Kampala, Uganda | THE INDEPENDENT | Uganda has embarked on a donor hunting expedition to guarantee future training of the experts who deal with the incidence, distribution, and possible control of diseases and other factors relating to health.
These are very vital in tackling emerging and re-emerging diseases, yet very costly to train, according to Dr Ario Alex Riolexus, the Director of Uganda National Institute of Public Health. He told URN in an interview that the unit cost of training one professional is USD 100,000.
He adds that until 2015 when the US Centres for Disease Control and Prevention (CDC) embarked on funding the training of epidemiologists through a two-year fellowship programme, the country was only relying on what Makerere University was training who are largely theoretical with real field skills.
The latest beneficiaries of this programme are 12 who graduated on Friday bringing the total number of beneficiaries to 52. These are not the numbers they would require for the country of over 42 million people and a hot spot for emerging and re-emerging infections.
But now Uganda is facing uncertainty over the sustainability of having the CDC sponsor the training of field epidemiologists.
Riolexus who also heads the CDC programme told URN in an interview on Monday that they have been pushing to increase the number to have at least 20 professionals trained but this has not been possible.
He says they had approached China for assistance but CDC threatened to pull out if they sought assistance from elsewhere. Also, he says they have approached Korea and Europe through the European Developing Countries Trial Network.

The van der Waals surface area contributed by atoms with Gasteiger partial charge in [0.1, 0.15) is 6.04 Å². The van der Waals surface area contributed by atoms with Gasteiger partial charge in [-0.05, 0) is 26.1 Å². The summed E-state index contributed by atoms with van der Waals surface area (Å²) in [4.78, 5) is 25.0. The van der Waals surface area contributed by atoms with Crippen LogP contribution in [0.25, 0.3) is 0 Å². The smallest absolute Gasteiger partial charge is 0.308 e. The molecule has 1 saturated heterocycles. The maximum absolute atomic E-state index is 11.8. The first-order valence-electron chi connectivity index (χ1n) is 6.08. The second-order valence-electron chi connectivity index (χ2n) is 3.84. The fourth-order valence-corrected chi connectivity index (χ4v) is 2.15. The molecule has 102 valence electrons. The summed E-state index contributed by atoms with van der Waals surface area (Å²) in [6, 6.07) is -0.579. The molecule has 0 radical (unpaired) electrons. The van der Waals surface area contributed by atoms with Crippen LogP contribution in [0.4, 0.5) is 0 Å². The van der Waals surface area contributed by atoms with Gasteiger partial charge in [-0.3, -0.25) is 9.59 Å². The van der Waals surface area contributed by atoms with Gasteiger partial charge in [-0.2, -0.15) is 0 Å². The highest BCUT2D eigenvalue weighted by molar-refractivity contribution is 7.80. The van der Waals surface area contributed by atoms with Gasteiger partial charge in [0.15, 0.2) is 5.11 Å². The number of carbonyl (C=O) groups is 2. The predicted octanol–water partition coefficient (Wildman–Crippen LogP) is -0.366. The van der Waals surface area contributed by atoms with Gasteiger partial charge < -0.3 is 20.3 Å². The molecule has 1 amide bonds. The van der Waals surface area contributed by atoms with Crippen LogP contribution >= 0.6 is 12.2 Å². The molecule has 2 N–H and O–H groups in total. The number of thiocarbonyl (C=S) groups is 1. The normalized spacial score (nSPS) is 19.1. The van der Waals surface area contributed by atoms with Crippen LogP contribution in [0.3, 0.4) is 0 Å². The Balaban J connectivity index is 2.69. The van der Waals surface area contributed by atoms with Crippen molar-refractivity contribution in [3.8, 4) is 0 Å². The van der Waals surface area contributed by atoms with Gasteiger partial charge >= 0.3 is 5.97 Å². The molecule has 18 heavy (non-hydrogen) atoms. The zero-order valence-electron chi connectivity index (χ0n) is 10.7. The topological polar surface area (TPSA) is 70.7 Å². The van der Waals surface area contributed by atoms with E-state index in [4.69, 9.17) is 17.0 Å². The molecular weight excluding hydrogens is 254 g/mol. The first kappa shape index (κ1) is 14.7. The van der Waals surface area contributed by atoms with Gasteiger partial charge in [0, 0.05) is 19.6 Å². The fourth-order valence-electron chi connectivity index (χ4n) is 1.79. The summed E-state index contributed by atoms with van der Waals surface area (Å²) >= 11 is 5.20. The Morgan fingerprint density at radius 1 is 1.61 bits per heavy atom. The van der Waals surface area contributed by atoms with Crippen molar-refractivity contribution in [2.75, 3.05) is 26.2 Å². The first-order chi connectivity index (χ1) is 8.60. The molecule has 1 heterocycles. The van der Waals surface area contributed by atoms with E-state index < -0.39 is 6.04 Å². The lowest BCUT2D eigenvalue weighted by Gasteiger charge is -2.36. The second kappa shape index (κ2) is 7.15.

If Europe comes on board, they might have more five epidemiologists enrolled for the programme.
Ugandan epidemiologists have gained clout on the continent for tackling public health emergencies with some being taken on by other countries during periods of emergency. For instance during the Ebola epidemic in West Africa, a number of Uganda experts including the now senior presidential advisor on epidemics Dr Monica Musenero went to the country.
Dr Henry Mwebesa, the Director-General of Health Services in the Ministry of Health says they have a target of 330 of such field epidemiologists. He says those that they have already trained and are currently practising have contributed to Uganda being recognized as one of the countries that have managed emergencies like Ebola, Marburg and other hemorrhagic fevers with limited resources.
So far he says, Uganda has won six international awards as a result and the teams have done 110 outbreak investigations nipping in the bud diseases that would have turned into serious emergencies.
However, the Ugandan government doesn’t make any financial contributions to the programme. Ario says the sustainability of training can only be guaranteed with government involvement.